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Oct 16, 2017

The Carpenters Journey

Desk and Chair made and donated by Frank
Desk and Chair made and donated by Frank

This desk represents the journey of a young man whose path crossed ours many years ago and whose journey thus far has caused us great joy.

Frank , now 21,came to us as a young boy who could barely read, write and expressing himself was a challenge. He joined Turning Point in Class 4 and first went through our transition class to prepare him for formal schooling as he had missed a few years of schooling. The transition journey was definitely an uphill task but he finally joined primary school. However, due to the poor foundation he had prior to joining our education program, Frank did not perform so well in his final primary exam.

He was determined to not let what would seemingly appear as a major obstacle stop him. He, with Turning Point’s support, began a course in mechanics that took a year. Life would however reveal that his passion did not lie in mechanics and when he stumbled upon carpentry, his passion was ignited.

Frank recently visited Fountain of Hope primary school and he came bearing gifts, a desk and a chair. A very timely gift as we expand to full capacity next year. Full capacity means that we will finally become a full primary school next year and we will have the first class sitting the National Primary exams.

His visit reminded us that the work we do has the ability to change the lives of the children who come our way and when we do all we can do to inspire these children to never give up on themselves, great things can happen.

Aug 14, 2017

The Little Carpenter

Playtime after Class
Playtime after Class

It's a sunny Friday Morning,mid- morning to be exact. The kids at the Transitional Class are excited, for this morning we host our first creative class of the term and as usual our volunteers from Colour My World Kenya are full of energy and excitement.

The first task is getting to know each other, and the kids are asked to write their names, age, favorite colour and career on a piece of paper. It is exciting to see some of the younger kids in Prep class show off their new acquired skills, writing their names, while others still struggle to remember and turn to the volunteers for help while some remeber that Teacher Lilly had written it on their books and so they run and find their books.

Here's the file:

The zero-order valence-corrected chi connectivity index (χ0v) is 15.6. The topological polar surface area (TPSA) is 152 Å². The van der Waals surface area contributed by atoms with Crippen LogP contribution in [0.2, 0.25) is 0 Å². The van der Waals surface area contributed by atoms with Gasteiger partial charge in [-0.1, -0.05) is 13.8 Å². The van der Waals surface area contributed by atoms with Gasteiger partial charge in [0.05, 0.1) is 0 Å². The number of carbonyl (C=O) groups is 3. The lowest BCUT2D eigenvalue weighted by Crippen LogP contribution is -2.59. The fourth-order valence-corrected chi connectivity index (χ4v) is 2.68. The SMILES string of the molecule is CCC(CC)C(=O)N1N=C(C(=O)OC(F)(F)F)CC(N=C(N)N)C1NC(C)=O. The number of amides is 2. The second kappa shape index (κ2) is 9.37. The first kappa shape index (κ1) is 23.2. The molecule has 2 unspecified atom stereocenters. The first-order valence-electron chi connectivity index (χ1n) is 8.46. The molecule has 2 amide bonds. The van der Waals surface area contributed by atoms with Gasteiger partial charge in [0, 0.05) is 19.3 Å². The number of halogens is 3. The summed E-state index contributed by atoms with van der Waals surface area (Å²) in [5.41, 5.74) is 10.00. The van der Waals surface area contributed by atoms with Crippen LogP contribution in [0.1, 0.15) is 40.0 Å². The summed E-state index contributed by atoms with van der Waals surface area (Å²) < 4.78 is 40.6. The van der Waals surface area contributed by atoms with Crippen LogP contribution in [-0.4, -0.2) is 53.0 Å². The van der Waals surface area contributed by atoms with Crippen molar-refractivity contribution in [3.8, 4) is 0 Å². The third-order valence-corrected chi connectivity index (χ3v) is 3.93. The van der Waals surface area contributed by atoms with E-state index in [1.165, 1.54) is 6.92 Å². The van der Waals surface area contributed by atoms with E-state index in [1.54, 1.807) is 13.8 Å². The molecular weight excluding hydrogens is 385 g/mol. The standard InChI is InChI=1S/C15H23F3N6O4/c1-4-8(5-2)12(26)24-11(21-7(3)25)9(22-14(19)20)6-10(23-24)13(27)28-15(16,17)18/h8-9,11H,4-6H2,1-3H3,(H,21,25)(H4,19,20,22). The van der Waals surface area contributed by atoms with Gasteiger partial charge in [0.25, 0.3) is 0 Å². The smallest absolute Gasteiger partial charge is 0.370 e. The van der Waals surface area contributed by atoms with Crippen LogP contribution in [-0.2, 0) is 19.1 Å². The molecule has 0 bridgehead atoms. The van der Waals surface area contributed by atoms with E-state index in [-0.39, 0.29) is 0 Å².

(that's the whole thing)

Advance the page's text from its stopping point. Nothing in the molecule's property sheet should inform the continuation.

One little boy, George, struggled to catch up with the rest but even this coudn't stop him from shouting out his dream. His deskmate, a little older than him offers some help and his name is finally written. The class is slowly coming to an end so the volunteers ask the children to raise their hands and share their dreams/careers.

"Doctor"! "Pilot"! "Teacher"! Those were the common responses and every child's future dream was celebrated. George kept his hand up and he shouted "Carpenter", a few giggles were heard but he was unmoved as he went on to explain what a carpenter does.

The system of education in our Country has for long encouraged the pursuing of formal jobs and little attention is paid to the children's artistic side or dreams that do not fit the white collar jobs criteria. We at Turning Point acknowledge that the dreams of our children are varied and we strive to go the extra mile to encourage our children to not only dream big dreams but to say it out loud.

As we help children like George return to school, we hope that the care, support and the delivery of our classes will help them not only refine their dreams but also know that despite where they come from, their dreams are valid.

Aug 11, 2017

21,140 Meals

One of our healthy and happy Class 5 students
One of our healthy and happy Class 5 students

21,140 meals, that is the number of meals we served the school term that just ended a two weeks ago.

The success of the feeding programme is as a result of differents people working together. You, the donor who selflessly gives, the mamnagement team that ensures the funds are used in the most  efficient way, the Child Welfare officer who not only ensures the food is bought but monitors the number of meals served, the kitchen staff who are always among the first to arrive in school to prepare breakfast and of course the children who enjoy every meal served. 

This term,however , we saw the power of community in school when the country faced an acute shortage of maize meal, a huge component of our meals. Our supplier couldn't be able to supply the amounts required as his stock was stretched to the limit as everyone sought  his services. Maize meal is a staple in most of Kenyan households and the shortage affected everyone despite their socio economic class.

Despite the shortage, we had to provide meals for the children and so staff members joined together and sought out different suppliers and eventually, a member of the community and a friend of Turning Point became our supplier for the remainder of the term and ensured we had all the supplies we required even as the Nation's supply normalised later.

The power of community, within and without the school, is an important part of the programmes we run and as we grow as an organization we are continually challenged to harness our relationships more.

We hope that with every report, you continue to feel part of this growing community. We appreciate that you made the 21,140 meals possible.

Closing School Assembly
Closing School Assembly
 
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